On Friday I went to a panel about creating characters, one about worldbuilding, one about heroes and villains, and my last panel was about genres that people think have been overdone revived by marginalized authors. (Do we really need MORE vampire novels? Yes, if they’re not white, cis, and hetero!)

I’ve also been thinking about something Na’amen Tilihun said about dystopias – he likes them for the revolution part. He could do without the first third in which they’re setting up how terrible things are. Thinking about which dystopias I have and haven’t liked – Future Home of the Living God featured a failed, quickly squashed revolution. Hated it. Station Eleven had no revolution. Hated it. But The Power, American War, The Book of M – all featured revolutions. Loved them. Even The Bannerless Saga features people going against the status quo, and a main character who’s starting to realize maybe the status quo isn’t exactly fair. So it’s really the revolutions that I love, not the dystopias. There was a lot to think about from that panel, and I’m very glad I stayed long enough to go to it.

I came home Friday with five books and a mug – two of the books are even signed! (Na’amen Tilihun’s first, The Root, is one of those two, with The Shadow of The Rock being the other.) We’ll see what I bring home today. You can follow my Twitter for updates throughout the day!

Sunday Link Roundup

Between all the Book Riot newsletters I get, there’s been a lot of good links coming my way this week. (In addition to things I found elsewhere.)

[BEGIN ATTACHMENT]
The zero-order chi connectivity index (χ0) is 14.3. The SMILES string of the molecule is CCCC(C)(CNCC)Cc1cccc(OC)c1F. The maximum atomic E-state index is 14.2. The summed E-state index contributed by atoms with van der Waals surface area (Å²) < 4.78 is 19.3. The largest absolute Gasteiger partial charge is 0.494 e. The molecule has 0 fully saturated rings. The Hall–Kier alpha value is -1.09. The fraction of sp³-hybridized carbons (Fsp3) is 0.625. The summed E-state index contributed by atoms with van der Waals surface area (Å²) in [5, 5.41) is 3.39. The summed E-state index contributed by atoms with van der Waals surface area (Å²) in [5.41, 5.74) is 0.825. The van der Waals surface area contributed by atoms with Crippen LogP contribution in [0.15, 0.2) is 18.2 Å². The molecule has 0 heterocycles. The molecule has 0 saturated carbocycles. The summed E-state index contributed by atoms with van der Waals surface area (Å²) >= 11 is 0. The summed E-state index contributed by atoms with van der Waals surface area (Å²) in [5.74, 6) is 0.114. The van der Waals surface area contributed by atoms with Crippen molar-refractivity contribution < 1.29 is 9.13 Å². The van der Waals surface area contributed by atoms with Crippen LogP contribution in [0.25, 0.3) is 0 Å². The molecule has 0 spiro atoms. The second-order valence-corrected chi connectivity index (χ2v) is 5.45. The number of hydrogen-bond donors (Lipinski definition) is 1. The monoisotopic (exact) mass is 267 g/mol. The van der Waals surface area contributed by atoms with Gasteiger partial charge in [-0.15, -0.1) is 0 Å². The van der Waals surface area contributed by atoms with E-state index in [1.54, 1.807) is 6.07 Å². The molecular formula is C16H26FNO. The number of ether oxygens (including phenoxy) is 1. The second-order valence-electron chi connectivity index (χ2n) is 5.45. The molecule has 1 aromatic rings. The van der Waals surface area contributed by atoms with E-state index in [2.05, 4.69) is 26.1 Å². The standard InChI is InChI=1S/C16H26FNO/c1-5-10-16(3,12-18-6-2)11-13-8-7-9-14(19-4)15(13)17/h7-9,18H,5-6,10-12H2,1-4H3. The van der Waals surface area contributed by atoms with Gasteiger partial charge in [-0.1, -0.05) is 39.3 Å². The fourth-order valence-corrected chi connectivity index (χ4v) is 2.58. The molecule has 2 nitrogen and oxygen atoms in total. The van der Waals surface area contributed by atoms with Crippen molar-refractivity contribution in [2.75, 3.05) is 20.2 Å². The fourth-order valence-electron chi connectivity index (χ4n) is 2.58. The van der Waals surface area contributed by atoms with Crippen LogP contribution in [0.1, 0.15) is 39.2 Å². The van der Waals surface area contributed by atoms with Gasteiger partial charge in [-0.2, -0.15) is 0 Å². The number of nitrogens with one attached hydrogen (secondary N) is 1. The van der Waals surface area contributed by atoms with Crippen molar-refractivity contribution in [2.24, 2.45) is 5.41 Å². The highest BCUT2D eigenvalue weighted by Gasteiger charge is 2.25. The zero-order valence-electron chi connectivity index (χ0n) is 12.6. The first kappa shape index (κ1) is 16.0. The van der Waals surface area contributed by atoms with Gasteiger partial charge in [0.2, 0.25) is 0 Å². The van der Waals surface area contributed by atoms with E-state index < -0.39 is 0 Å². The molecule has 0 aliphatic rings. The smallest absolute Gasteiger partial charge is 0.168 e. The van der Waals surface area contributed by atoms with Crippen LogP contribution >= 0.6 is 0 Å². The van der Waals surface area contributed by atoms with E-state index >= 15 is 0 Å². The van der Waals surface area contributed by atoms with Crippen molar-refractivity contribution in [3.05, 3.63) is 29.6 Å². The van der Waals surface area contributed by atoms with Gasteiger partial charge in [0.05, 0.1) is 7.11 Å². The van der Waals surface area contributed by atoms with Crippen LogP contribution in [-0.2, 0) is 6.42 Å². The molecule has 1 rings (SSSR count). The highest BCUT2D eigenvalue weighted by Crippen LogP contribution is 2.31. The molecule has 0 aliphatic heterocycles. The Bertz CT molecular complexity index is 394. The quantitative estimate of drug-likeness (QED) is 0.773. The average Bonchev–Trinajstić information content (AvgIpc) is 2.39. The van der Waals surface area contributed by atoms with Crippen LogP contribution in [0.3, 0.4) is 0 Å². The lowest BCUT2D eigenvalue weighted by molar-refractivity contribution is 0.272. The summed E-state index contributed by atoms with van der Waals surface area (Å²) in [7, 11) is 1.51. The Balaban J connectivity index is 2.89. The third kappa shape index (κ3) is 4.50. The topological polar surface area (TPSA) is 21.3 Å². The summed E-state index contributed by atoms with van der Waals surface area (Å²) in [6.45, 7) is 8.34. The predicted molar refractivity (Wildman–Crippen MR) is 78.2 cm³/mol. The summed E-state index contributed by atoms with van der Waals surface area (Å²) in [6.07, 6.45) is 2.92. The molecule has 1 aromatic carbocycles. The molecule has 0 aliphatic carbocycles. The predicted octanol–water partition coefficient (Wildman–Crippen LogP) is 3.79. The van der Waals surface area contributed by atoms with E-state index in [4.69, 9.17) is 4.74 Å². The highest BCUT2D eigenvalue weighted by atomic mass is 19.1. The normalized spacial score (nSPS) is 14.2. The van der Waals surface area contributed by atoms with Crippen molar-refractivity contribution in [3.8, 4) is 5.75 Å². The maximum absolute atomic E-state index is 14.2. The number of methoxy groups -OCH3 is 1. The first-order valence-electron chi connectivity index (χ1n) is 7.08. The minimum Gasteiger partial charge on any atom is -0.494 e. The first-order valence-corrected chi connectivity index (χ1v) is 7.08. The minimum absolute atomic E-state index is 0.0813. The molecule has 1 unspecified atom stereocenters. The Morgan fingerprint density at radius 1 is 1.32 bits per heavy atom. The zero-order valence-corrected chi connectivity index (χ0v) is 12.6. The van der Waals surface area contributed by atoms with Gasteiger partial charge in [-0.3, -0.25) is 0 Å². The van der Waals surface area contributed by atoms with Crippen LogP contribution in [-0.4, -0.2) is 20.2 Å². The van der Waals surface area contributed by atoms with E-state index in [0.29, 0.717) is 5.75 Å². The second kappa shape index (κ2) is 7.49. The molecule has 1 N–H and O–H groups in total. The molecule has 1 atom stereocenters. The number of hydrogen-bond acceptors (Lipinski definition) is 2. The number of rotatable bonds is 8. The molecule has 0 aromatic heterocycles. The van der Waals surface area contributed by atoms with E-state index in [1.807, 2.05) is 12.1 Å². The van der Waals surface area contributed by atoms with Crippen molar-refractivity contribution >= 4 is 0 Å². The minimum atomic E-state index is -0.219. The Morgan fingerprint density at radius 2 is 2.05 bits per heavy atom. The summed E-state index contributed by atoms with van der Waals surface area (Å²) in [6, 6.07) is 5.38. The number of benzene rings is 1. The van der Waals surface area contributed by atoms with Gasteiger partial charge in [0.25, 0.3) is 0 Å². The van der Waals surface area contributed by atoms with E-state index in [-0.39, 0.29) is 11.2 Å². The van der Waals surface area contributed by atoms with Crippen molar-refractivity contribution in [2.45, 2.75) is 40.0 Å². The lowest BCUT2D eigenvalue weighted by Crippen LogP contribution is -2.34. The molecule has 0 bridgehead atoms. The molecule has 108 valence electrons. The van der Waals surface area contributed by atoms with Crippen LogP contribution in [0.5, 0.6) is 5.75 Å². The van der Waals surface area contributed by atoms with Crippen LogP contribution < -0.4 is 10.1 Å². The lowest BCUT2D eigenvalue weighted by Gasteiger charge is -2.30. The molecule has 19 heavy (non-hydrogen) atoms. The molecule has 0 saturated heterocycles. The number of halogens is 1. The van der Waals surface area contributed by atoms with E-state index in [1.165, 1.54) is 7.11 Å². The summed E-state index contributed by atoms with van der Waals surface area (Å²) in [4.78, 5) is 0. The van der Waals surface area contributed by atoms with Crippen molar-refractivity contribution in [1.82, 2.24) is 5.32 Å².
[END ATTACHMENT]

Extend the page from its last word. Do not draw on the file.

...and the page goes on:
Pages Unbound is doing a survey on Book Blogger stats – if you’re a blogger, go fill out the questionnaire! More data just makes things more accurate! They also have the results from the last time they did it, in 2016, if you want to see how you stack up currently!

An article on the responsibility of romance writers to portray domestic violence and recovery accurately.

A excerpt and revew of Watch Us Rise, a new YA book about two teens who start a Women’s Rights club at their high school. It looks excellent.

How Children’s Book authors are protesting injustice. (Like kids in cages and gun violence.)

How people are using Young Adult novels to address the #MeToo movement.

Racism in the Nancy Drew novels. I haven’t actually read Nancy Drew. This was an interesting read.

Americans of Conscience – a weekly checklist of actions you can easily take to enact change. Things like calling your representatives about current issues, writing letters, tweeting, adding the mid term elections to your calendar. It includes scripts for calls and easy ways to look up the phone numbers you need.

Scythe by Neal Shusterman is free to read on Riveted until September 30th!

 

Sunday Link Roundup

Just a few quick links this week!

A list of recent and upcoming LGBTQIAP+ books by Asian authors!